I’m so thankful for the opportunities I’ve had in Jackson Public Schools and excited about the photography project we’ll be doing next year. If you’d like to contribute to my new classroom (which I’m SO excited about), check out my Amazon wishlist or help fund my next novel study (pretty sure your donation doubles with the code INSPIRE).

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1 Response to what I wish I could tell my students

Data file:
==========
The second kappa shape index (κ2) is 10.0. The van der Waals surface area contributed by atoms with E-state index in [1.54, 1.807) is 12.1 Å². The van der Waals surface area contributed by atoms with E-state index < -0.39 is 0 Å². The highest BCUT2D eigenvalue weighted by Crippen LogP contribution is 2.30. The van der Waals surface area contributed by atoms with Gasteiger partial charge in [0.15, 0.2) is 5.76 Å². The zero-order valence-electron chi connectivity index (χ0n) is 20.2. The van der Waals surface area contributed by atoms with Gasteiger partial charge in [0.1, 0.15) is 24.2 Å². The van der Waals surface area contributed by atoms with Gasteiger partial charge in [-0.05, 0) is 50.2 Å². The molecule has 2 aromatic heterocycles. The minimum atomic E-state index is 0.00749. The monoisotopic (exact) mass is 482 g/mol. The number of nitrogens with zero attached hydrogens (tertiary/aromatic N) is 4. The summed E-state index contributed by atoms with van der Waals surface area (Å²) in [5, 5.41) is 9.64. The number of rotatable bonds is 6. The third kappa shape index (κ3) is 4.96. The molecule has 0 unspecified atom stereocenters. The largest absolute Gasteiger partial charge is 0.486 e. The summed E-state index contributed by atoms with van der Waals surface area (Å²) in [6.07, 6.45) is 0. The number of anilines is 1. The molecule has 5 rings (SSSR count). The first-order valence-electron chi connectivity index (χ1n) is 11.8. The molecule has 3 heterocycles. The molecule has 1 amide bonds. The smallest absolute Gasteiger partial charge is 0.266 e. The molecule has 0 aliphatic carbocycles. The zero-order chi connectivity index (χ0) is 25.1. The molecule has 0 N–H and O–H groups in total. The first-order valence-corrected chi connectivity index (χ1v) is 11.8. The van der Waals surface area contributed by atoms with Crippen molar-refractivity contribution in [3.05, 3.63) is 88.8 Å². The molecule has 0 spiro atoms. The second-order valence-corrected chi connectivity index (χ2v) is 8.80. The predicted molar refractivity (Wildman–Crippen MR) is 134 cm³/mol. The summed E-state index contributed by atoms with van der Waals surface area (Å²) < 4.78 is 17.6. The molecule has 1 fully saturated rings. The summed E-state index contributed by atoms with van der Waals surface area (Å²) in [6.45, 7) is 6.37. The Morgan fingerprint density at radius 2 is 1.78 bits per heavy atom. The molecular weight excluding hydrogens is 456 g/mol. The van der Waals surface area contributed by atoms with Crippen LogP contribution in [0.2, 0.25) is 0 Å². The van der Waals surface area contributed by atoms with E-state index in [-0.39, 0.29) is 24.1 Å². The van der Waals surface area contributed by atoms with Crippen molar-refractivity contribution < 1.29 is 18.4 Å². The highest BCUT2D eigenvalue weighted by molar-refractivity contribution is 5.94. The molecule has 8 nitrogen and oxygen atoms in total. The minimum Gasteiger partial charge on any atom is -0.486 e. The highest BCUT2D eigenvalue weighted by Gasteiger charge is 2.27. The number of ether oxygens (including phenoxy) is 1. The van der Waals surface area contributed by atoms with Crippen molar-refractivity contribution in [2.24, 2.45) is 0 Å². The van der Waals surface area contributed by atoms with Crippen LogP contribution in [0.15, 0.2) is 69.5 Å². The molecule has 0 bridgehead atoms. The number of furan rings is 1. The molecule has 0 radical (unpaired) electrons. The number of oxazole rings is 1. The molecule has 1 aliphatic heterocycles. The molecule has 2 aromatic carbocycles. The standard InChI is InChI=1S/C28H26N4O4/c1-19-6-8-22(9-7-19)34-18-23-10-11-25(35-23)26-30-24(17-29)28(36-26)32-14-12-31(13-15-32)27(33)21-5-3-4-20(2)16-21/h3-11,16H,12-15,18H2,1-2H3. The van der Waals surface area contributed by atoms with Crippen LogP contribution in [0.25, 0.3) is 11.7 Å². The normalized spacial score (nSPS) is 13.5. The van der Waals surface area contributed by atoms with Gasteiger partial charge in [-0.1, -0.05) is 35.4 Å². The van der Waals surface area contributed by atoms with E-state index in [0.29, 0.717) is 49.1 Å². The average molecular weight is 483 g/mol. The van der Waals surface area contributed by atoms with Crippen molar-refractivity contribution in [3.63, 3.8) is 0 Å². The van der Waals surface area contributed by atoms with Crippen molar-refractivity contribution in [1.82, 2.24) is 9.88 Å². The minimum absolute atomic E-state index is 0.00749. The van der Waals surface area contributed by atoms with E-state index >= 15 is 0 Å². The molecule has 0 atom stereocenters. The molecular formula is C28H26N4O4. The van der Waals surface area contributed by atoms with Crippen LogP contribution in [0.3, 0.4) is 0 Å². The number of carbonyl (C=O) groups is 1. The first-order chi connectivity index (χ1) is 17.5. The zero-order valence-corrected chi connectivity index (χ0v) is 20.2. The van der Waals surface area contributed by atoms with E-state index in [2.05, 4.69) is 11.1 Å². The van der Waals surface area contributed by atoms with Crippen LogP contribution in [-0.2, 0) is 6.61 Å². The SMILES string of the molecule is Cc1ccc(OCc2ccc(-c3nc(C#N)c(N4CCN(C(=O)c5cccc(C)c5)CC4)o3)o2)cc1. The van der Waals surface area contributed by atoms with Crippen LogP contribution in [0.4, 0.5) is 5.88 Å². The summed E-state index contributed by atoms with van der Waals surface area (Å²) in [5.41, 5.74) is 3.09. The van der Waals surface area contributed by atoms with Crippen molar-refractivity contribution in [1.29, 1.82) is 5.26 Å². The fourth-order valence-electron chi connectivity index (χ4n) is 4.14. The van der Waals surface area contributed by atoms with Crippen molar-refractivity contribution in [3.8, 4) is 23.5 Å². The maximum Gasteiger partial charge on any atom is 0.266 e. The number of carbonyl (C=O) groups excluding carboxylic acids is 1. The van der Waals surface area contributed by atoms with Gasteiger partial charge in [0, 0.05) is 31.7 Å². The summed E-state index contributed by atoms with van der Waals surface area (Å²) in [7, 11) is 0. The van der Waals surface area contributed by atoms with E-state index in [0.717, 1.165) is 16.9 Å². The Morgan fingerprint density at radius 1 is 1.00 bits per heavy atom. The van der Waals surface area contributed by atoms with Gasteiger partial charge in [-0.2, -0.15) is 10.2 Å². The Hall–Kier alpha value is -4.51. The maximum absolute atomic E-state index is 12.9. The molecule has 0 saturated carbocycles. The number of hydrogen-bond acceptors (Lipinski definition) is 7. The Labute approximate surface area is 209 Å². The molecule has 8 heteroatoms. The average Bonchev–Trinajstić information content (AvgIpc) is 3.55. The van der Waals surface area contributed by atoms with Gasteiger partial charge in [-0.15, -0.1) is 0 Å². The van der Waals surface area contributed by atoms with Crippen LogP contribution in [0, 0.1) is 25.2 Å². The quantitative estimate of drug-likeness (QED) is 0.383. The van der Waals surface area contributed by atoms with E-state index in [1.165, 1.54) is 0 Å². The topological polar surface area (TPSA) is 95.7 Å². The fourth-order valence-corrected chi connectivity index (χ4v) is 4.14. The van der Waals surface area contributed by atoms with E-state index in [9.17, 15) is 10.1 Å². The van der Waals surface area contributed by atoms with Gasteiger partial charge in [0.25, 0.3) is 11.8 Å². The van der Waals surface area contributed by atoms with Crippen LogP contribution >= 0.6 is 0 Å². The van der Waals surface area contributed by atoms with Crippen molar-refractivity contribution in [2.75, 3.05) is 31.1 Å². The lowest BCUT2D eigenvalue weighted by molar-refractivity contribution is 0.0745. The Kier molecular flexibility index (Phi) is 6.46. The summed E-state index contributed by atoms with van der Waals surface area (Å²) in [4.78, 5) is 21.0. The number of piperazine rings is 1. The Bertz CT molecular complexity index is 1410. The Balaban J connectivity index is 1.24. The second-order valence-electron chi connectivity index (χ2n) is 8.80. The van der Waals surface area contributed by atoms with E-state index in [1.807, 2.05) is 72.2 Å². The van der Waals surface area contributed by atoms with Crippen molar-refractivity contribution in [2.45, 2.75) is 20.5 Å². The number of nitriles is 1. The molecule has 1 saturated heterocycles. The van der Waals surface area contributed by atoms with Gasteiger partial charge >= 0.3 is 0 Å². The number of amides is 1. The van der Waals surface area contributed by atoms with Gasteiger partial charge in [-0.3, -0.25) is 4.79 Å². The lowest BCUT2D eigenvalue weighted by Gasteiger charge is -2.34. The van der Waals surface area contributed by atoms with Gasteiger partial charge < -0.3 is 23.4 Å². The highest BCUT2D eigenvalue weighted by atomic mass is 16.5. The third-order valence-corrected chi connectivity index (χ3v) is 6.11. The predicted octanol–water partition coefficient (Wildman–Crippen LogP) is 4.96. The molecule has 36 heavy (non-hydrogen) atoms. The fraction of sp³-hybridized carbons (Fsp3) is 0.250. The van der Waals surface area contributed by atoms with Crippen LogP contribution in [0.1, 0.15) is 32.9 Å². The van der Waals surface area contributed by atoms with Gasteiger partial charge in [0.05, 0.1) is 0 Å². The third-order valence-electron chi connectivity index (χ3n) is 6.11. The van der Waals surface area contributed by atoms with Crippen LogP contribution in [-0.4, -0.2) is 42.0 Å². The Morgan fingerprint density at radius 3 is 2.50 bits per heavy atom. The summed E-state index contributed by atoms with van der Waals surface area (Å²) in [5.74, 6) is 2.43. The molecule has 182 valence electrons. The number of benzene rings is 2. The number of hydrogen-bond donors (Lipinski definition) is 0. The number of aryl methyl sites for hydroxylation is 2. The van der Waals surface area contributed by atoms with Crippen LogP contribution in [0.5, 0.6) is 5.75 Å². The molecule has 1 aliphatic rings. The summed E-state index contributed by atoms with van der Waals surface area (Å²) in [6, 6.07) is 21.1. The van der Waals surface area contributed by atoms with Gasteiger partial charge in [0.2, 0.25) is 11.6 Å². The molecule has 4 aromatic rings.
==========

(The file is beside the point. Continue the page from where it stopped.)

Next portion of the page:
1. Kathryn says:

    Ruth Ann. I stinkin love your blog and your heart. Pray for me if I come to mind, that I will become the “right kind of person, the person who [I was] made to be.” Way older than your kiddos, but still working on it! And prayers that I’ll be as good, inspired, and encouraging of a mom as you are a teacher!

    Hope you and David are doing so well.

    Kathryn mouchette